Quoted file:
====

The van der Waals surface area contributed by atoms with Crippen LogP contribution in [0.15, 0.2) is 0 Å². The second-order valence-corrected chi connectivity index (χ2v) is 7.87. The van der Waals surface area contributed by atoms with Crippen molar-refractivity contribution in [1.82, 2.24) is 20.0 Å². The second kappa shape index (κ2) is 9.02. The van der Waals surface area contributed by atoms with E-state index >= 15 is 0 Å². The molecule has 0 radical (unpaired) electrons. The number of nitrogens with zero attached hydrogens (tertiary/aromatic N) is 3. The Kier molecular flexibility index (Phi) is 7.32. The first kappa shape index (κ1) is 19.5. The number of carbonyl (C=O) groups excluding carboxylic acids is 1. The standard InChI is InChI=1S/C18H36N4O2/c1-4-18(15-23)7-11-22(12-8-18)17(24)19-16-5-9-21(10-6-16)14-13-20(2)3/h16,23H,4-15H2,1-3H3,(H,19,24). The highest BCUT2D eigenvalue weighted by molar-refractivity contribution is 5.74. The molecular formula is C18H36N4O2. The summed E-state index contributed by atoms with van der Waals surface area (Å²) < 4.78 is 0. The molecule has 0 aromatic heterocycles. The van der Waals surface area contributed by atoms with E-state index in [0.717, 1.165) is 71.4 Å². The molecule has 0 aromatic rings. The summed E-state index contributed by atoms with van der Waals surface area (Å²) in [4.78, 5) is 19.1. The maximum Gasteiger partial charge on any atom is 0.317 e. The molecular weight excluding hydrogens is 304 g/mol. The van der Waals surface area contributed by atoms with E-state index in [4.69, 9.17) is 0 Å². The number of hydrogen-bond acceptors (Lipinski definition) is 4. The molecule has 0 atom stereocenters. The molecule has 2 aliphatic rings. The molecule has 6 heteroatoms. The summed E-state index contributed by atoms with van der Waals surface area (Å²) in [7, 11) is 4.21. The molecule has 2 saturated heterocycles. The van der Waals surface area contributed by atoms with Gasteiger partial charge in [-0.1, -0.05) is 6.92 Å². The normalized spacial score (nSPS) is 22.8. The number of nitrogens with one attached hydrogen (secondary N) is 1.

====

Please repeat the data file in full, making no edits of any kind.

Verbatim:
The van der Waals surface area contributed by atoms with Crippen LogP contribution in [0.15, 0.2) is 0 Å². The second-order valence-corrected chi connectivity index (χ2v) is 7.87. The van der Waals surface area contributed by atoms with Crippen molar-refractivity contribution in [1.82, 2.24) is 20.0 Å². The second kappa shape index (κ2) is 9.02. The van der Waals surface area contributed by atoms with E-state index >= 15 is 0 Å². The molecule has 0 radical (unpaired) electrons. The number of nitrogens with zero attached hydrogens (tertiary/aromatic N) is 3. The Kier molecular flexibility index (Phi) is 7.32. The first kappa shape index (κ1) is 19.5. The number of carbonyl (C=O) groups excluding carboxylic acids is 1. The standard InChI is InChI=1S/C18H36N4O2/c1-4-18(15-23)7-11-22(12-8-18)17(24)19-16-5-9-21(10-6-16)14-13-20(2)3/h16,23H,4-15H2,1-3H3,(H,19,24). The highest BCUT2D eigenvalue weighted by molar-refractivity contribution is 5.74. The molecular formula is C18H36N4O2. The summed E-state index contributed by atoms with van der Waals surface area (Å²) < 4.78 is 0. The molecule has 0 aromatic heterocycles. The van der Waals surface area contributed by atoms with E-state index in [0.717, 1.165) is 71.4 Å². The molecule has 0 aromatic rings. The summed E-state index contributed by atoms with van der Waals surface area (Å²) in [4.78, 5) is 19.1. The maximum Gasteiger partial charge on any atom is 0.317 e. The molecular weight excluding hydrogens is 304 g/mol. The van der Waals surface area contributed by atoms with E-state index in [4.69, 9.17) is 0 Å². The number of hydrogen-bond acceptors (Lipinski definition) is 4. The molecule has 0 atom stereocenters. The molecule has 2 aliphatic rings. The molecule has 6 heteroatoms. The summed E-state index contributed by atoms with van der Waals surface area (Å²) in [7, 11) is 4.21. The molecule has 2 saturated heterocycles. The van der Waals surface area contributed by atoms with Gasteiger partial charge in [-0.1, -0.05) is 6.92 Å². The normalized spacial score (nSPS) is 22.8. The number of nitrogens with one attached hydrogen (secondary N) is 1.